27 January, 2008

A good time to retire

Romano Prodi picked a good time to leave politics.

In case you haven't heard—and no one will blame you if you haven't, including most Italians—Prodi's government lost a confidence vote this week, so Prodi decided to retire. Prodi has indicated that he longs to leave politics, and play the role of nonno, grandfather. An Italian political cartoon has suggested that this will be a great disappointment to Prodi's grandchildren.

Former prime minister Silvio Berlusconi, who thanks to plastic surgery, hair transplants, and the Italian version of Just for Men is looking younger than I do, is bouncing up and down with glee, demanding new elections to give him a new majority. The Italian center-right could barely conceal its glee at Prodi's downfall, going so far as to pop champagne bottles in the Senate. Were I a citizen of the Republic of Italy, that lack of decorum alone would be enough to make me long for Prodi's return. In a nation where politicians tend to be colorful characters, Prodi's relative colorlessness makes him seem frighteningly normal. His center-left coalition, however, was marred by constant infighting; he had already lost one confidence vote last year but put together a new coalition shortly thereafter.

In the meantime, Naples—which the residents of surrounding cities tend to regard as a giant, stinking heap of garbage, what with its corruption, its crime, and its culture of underachievement—has literally become a giant, stinking heap of garbage.

Why? The garbagemen have been on strike for a few weeks now. Why? Not because of the pay, nor because of the working conditions—not this time, anyway. This is not that big a surprise for anyone familiar with Italy. In Italy, going on strike is just a way to remind everyone else how necessary you are. The only people who don't go on strike from time to time are (a) the politicians; (b) the Mafia; and (c) those who work in nero, which is to say, without a contract. You can't protest your contract when you don't have one. This is illegal, but like most illegal things in Italy, it occurs routinely.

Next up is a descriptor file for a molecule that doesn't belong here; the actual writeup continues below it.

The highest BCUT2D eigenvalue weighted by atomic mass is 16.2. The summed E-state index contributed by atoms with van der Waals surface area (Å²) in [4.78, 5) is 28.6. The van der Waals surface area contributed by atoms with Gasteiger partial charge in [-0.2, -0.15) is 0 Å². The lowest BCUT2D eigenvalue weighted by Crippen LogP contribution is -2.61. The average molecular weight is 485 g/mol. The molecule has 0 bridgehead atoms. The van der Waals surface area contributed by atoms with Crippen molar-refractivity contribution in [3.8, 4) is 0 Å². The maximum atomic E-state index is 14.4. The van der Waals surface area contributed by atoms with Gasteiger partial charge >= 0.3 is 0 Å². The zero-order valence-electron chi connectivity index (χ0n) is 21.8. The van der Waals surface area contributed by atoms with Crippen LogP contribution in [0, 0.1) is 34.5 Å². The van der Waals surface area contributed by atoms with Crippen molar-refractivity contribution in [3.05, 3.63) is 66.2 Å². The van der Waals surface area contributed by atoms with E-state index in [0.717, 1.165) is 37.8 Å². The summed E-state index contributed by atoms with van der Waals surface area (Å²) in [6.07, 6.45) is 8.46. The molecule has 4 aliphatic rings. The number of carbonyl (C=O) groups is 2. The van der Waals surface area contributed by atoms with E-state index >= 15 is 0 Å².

No, this strike is on account of the fact that the garbagemen have nowhere to take the garbage. There's no more space in the old landfill, and the new landfill... well, no one ever got around to building it. It's a little like Yucca Mountain here in the States; places were chosen, plans were made, and then political maneuvering ensured that nothing ever happened. Local towns around Naples are refusing to take in Naple's garbage, so it's collecting on the streets. The Milanese newspaper Corriere della Sera made sure to note a few nights ago that Naple's youth actually starting picking up bags of trash themselves the other day, and carried it far enough to clear out paths to the nightclubs.

This is the sort of story that you wouldn't believe if it happened anywhere other than Naples, and that you accept unquestioningly the moment you hear that it occurred in Naples. The Italian writer Eugenio Corti reported in his historical novel Gli ultimi soldati del rè that Naples was the only city in Europe to rise up against the Germans and drive them out. Why? Because the Germans tried to force them to work. I'll try to translate the relevant passage sometime over the next few days.

I remember a few garbagemen strikes in Gaeta. They happened when I was a child. A few days would pass; bags of garbage would pile up on top of the already-full trashcans, then the strike would end and I'd walk out onto the balcone one morning and eccoci qua, the trash was gone again. It's all part of life in Italy.

Don't get me wrong; I love Italy, but I'm not entirely fond of everything over there. Prodi picked a good time to retire.

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